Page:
The Imperial Coronation of Charlemagne
At the beginning of the ninth century, Charlemagne—already the master of Western Europe—was crowned by a calculating Pope as the supreme sovereign of the Christian world. Peter Munz asks what the real significance of his new title really was?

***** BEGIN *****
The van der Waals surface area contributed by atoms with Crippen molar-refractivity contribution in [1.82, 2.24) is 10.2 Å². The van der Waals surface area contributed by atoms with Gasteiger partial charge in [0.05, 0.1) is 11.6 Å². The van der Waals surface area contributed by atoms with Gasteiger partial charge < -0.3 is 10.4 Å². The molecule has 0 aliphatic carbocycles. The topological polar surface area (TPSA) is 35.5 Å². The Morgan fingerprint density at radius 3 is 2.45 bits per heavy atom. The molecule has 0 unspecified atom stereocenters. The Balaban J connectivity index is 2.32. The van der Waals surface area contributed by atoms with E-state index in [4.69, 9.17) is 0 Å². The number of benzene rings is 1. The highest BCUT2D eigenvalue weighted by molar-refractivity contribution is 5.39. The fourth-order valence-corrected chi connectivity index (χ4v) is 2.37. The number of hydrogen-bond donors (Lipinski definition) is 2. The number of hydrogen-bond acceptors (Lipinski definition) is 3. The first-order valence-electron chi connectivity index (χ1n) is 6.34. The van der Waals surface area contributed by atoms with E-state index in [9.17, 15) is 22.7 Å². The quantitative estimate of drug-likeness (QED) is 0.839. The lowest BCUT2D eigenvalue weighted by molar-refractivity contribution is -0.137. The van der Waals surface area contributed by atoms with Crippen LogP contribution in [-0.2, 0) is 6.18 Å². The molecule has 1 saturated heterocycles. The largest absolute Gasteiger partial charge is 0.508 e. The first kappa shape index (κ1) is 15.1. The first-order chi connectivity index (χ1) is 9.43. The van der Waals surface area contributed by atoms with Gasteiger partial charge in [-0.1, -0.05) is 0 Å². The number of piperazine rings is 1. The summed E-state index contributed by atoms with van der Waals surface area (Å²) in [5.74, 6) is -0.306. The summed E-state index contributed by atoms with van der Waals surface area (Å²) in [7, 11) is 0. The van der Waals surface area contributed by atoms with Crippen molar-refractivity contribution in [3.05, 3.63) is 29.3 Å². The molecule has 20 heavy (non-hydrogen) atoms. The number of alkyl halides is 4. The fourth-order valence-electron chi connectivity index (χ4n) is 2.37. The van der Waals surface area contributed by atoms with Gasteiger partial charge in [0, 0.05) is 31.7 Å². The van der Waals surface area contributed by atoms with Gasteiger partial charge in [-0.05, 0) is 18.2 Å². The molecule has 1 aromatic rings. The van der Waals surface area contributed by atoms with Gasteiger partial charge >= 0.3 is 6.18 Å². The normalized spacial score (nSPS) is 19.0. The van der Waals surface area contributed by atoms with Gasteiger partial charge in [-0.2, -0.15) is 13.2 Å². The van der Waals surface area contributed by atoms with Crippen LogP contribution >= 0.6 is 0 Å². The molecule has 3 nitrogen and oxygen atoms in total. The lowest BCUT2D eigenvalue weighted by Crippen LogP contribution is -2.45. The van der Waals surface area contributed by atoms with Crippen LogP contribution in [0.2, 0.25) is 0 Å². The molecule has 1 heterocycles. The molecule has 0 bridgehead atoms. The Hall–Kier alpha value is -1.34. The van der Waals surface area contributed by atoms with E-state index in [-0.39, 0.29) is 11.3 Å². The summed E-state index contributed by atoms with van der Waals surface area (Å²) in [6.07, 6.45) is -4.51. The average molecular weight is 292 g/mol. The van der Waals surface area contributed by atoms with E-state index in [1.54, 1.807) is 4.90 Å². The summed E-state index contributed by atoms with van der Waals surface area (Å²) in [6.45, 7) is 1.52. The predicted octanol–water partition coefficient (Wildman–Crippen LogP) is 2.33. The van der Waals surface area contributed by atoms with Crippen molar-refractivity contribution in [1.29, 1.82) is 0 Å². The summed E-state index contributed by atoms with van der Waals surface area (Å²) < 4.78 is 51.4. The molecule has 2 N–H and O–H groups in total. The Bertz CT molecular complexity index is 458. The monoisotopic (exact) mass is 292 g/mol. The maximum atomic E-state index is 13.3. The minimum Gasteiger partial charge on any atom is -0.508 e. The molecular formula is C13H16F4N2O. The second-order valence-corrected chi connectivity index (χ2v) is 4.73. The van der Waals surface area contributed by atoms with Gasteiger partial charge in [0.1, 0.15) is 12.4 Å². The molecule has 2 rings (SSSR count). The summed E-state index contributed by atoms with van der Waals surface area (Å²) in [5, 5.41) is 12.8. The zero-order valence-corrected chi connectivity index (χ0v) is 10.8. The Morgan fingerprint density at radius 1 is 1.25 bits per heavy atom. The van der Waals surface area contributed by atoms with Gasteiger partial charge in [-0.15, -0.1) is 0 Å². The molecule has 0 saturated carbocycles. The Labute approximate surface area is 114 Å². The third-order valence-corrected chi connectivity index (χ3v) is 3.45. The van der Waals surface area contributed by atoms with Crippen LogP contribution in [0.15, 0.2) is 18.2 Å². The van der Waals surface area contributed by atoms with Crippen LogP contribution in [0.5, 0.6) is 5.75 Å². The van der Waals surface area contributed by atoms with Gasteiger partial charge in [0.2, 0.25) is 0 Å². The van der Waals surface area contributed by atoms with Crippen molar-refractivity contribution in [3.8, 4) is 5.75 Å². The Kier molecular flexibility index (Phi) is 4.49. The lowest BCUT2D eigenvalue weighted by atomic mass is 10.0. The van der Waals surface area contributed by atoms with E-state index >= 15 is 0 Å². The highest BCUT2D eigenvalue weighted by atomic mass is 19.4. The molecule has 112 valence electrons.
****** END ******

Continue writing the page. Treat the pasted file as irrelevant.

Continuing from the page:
On Christmas Day of the year 800, there took place an imposing ceremony in the basilica of St. Peter in Rome. Charles, the King of the Franks, also known as Charlemagne, had come to hear the Mass that was to be celebrated by Pope Leo III in the large basilica. When Charles rose from prayer in front of the altar, Leo placed a precious crown on his head, and the large crowd that was present in the church acclaimed Charles thus: